Will Baseball's Playoffs Give Fox Sports 1 a Win?

Despite its best ratings, the new network trails ESPN by a mile

Madison Bumgarner
Photograph by Dilip Vishwanat/Getty Images
When 21st Century Fox announced Fox Sports 1, a 24-hour cable sports network, in March 2013, it wasn’t shy about its ambition: to go one-on-one with Walt Disney’s ESPN. “We’re coming in trying to take on the establishment,” Bill Wanger, Fox Sports Media Group’s executive vice president for programming, said then at a news conference. “It’s no different than Fox News or Fox Broadcasting back in the ’80s. We’re going to have to scratch and claw our way all the way to the top.”

This fall, with a push from Major League Baseball’s playoffs, the upstart network offered its strongest challenge yet. According to Nielsen data provided by Horizon Media, Game 2 of the National League Championship Series between the San Francisco Giants and the St. Louis Cardinals on Oct. 12 drew an average 4.4 million viewers, the largest audience for Fox Sports 1 since its debut in August 2013. Fox had negotiated the right to put some playoff games on its yet-to-launch cable network when it signed an eight-year TV deal with MLB in 2012. That foresight is now paying dividends. Through Oct. 12, playoff games have notched six of Fox Sports 1’s 10 most-watched shows and topped all of cable in prime-time ratings three times, surpassing even ESPN. “We always knew that postseason baseball and the whole month of October was going to be big for the network,” says David Nathanson, general manager and chief operating officer of Fox Sports 1. “We’re very pleased with where we are right now.”

The network still trails ESPN by a wide margin. Since Fox Sports 1 went on the air, ESPN has reached an average audience of at least 4 million for 133 telecasts. Its peak audience during that stretch was 25.6 million for college football’s championship game between Auburn University and Florida State University this past January. The network’s National Football League games on Monday nights routinely draw more than 10 million viewers. Fox Sports 1 has attracted about a tenth of ESPN’s audience so far, with an average viewership of 116,000 per telecast compared with more than 1 million for ESPN during the same span.

Ratings influence the monthly per-subscriber fees the two networks demand from cable and pay-TV carriers. According to SNL Kagan, ESPN charges an average $6.04 per subscriber, and Fox Sports 1 gets 68¢.

Fox knows it has a long way to go to catch ESPN, the pioneer of the 24-hour sports cable format and the most valuable brand in sports television. At a media conference in September, 21st Century Fox Chief Operating Officer Chase Carey joked that even he sometimes forgets about his own network and turns on ESPN. “Launching a new live sports network is a tall task,” says Chris Bevilacqua, co-founder of sports media consulting firm Bevilacqua Helfant Ventures. “It’s going to take a number of years before they really start humming.” The network, he says, needs to renegotiate its deals with cable companies to raise its subscriber fees and get better placement on the channel menu. “They’ve got to condition a sports audience that’s been very used to going to ESPN,” he says.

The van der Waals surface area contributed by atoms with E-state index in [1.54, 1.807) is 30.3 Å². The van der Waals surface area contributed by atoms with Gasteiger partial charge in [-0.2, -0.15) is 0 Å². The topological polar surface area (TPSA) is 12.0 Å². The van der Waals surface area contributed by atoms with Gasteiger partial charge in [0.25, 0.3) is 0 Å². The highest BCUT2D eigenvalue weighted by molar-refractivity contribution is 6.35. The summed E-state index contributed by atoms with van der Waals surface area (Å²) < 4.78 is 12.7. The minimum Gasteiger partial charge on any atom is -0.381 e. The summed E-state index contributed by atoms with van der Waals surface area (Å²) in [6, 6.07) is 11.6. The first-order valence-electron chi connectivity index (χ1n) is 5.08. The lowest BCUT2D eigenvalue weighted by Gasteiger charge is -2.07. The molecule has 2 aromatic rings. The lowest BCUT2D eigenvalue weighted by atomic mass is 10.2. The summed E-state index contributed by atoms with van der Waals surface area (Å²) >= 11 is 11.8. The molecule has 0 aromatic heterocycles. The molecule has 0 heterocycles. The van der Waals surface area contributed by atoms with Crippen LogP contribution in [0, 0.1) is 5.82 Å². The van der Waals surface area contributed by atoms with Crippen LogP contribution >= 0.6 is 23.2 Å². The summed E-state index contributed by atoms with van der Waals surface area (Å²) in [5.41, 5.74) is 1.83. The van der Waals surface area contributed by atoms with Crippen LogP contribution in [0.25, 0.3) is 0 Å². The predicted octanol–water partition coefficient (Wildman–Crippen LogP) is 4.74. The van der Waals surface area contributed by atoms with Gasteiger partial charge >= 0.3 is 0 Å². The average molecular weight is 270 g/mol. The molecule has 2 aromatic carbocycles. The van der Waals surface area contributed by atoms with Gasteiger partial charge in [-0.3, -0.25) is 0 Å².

Most of all, Fox Sports 1 needs more marquee live sports events to add to its portfolio of MLB, Nascar, college football and basketball, and Ultimate Fighting. Almost all of the most-watched programs for Fox Sports 1 and ESPN are live contests. The few studio shows that break into the top listings are either leading into or coming out of those events. “Sports is about live programming,” says Tom McGovern, president of the sports marketing division at Omnicom Media Group, “which will drive viewership to other shows.” Fox Sports 1 is using baseball to introduce viewers to its nightly highlights show, Fox Sports Live, by running 30-second updates from the show’s anchors during games.

The network recently acquired the rights to the U.S. Open golf tournament and will also likely get boosts from the FIFA Women’s World Cup in Canada next year and the men’s World Cup in Russia in 2018. Yet now that Disney and Time Warner’s Turner Sports have extended their broadcast deal with the National Basketball Association through 2025, the most valuable sports rights are locked up into the next decade. The true indicator that ESPN has a new rival, says Brad Adgate, senior vice president for research at Horizon Media, will be if Fox Sports 1 can win the rights to the National Hockey League, NBA, and NFL. Those deals would be home runs. Until then, Fox Sports 1 will have to keep hitting singles.

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